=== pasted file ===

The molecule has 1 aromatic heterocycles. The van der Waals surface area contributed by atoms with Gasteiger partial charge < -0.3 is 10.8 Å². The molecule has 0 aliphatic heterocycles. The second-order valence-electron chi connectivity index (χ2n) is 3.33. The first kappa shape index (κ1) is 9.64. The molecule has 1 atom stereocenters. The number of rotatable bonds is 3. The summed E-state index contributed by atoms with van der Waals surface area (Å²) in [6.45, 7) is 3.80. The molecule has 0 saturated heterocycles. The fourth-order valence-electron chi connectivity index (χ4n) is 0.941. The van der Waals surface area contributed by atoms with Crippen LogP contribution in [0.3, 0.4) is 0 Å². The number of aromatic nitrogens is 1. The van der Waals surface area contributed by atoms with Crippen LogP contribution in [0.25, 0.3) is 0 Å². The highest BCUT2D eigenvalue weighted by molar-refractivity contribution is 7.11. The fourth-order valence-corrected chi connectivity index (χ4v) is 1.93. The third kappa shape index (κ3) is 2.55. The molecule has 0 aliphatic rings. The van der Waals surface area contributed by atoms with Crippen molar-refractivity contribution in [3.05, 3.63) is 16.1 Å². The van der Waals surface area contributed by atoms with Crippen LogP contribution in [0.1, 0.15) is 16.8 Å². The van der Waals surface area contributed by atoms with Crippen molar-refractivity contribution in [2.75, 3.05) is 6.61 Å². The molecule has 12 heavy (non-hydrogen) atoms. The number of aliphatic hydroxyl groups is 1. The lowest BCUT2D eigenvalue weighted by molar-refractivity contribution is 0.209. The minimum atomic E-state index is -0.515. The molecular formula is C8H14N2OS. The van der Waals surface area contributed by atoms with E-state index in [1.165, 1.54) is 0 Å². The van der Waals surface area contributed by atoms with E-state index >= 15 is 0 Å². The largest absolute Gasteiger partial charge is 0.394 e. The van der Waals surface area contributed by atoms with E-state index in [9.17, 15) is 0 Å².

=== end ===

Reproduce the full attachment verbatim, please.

The molecule has 1 aromatic heterocycles. The van der Waals surface area contributed by atoms with Gasteiger partial charge < -0.3 is 10.8 Å². The molecule has 0 aliphatic heterocycles. The second-order valence-electron chi connectivity index (χ2n) is 3.33. The first kappa shape index (κ1) is 9.64. The molecule has 1 atom stereocenters. The number of rotatable bonds is 3. The summed E-state index contributed by atoms with van der Waals surface area (Å²) in [6.45, 7) is 3.80. The molecule has 0 saturated heterocycles. The fourth-order valence-electron chi connectivity index (χ4n) is 0.941. The van der Waals surface area contributed by atoms with Crippen LogP contribution in [0.3, 0.4) is 0 Å². The number of aromatic nitrogens is 1. The van der Waals surface area contributed by atoms with Crippen LogP contribution in [0.25, 0.3) is 0 Å². The highest BCUT2D eigenvalue weighted by molar-refractivity contribution is 7.11. The fourth-order valence-corrected chi connectivity index (χ4v) is 1.93. The third kappa shape index (κ3) is 2.55. The molecule has 0 aliphatic rings. The van der Waals surface area contributed by atoms with Crippen molar-refractivity contribution in [3.05, 3.63) is 16.1 Å². The van der Waals surface area contributed by atoms with Crippen LogP contribution in [0.1, 0.15) is 16.8 Å². The van der Waals surface area contributed by atoms with Crippen molar-refractivity contribution in [2.75, 3.05) is 6.61 Å². The molecule has 12 heavy (non-hydrogen) atoms. The number of aliphatic hydroxyl groups is 1. The lowest BCUT2D eigenvalue weighted by molar-refractivity contribution is 0.209. The minimum atomic E-state index is -0.515. The molecular formula is C8H14N2OS. The van der Waals surface area contributed by atoms with E-state index in [1.165, 1.54) is 0 Å². The van der Waals surface area contributed by atoms with E-state index >= 15 is 0 Å². The largest absolute Gasteiger partial charge is 0.394 e. The van der Waals surface area contributed by atoms with E-state index in [9.17, 15) is 0 Å².